Chris Marker wrote in the introduction to his 1997 multimedia CD-Rom Immemory, “I claim for the image the humility and powers of a madeleine.” In that CD-Rom and in many of his other creative endeavors, Marker continued the process of memory’s cartography. He embraced a multitude of genres as mapmaking tools, the span of his work communicating the dependence of the image to its memory. He cobbled together the realities of disparate cultures, mending the breaches in time through preservation of minutia and banality.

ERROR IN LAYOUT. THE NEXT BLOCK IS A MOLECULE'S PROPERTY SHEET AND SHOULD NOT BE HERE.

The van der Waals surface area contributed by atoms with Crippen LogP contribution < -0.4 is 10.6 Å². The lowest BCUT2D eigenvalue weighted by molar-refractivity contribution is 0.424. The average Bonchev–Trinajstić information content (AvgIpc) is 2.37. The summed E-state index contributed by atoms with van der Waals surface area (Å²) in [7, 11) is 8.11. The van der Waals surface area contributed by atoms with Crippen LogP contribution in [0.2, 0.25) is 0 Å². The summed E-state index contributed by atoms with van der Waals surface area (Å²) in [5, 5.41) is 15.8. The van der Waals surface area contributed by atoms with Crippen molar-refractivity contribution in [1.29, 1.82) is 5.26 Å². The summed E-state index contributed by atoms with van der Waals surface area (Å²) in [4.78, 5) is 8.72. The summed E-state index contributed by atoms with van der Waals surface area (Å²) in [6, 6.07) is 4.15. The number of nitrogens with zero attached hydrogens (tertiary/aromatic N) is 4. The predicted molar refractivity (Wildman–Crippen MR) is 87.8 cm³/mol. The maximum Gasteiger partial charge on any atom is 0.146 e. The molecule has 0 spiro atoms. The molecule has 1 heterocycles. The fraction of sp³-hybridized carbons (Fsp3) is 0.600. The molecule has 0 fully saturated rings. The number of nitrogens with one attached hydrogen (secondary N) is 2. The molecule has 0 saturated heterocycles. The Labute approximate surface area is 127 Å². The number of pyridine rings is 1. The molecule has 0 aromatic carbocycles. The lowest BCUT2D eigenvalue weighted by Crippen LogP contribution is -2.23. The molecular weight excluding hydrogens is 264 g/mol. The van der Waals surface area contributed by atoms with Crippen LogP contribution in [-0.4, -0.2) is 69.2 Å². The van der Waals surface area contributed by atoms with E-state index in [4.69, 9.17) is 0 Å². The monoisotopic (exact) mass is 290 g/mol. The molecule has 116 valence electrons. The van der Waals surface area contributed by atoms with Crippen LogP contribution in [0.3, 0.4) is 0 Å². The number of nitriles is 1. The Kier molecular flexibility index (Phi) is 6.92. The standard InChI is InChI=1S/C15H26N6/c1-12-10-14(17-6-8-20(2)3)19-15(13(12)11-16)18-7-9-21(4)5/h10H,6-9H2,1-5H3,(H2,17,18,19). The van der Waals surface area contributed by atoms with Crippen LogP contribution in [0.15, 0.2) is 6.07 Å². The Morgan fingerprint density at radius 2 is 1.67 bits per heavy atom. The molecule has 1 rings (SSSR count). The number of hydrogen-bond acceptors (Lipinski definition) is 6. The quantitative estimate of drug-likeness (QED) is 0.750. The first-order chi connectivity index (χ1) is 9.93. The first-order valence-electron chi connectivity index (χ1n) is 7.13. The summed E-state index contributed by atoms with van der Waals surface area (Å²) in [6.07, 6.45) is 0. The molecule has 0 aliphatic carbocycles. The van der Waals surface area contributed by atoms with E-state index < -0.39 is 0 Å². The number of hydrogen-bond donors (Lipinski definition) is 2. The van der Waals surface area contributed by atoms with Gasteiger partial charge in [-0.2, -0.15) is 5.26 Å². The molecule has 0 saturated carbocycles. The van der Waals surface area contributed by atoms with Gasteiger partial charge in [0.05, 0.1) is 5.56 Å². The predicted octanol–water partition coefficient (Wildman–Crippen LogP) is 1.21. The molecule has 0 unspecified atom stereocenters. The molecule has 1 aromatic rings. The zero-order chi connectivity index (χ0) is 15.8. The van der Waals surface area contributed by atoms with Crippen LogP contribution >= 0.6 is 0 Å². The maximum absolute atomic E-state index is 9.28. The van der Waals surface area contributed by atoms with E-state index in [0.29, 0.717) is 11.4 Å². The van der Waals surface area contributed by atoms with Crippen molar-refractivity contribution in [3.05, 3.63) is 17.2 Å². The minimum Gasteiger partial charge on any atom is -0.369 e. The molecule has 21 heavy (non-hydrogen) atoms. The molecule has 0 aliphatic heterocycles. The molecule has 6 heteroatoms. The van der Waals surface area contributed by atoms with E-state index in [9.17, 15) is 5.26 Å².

A film robs you of imagining the world of a novel as you want to, while a novel cannot as accurately capture the televisual world we now live in. Part of Gatsby’s appeal is its depiction of a time when the American dream was a promising ideal, when the U.S. was not, as Horace from Sam Lipsyte’s The Ask (2010) puts it, a “fat, demented pimp.” The Great Gatsby was written when the U.S. was on the upswing, and now that the nation is in decline, it makes sense that there will be nostalgia for the ‘good-old days’.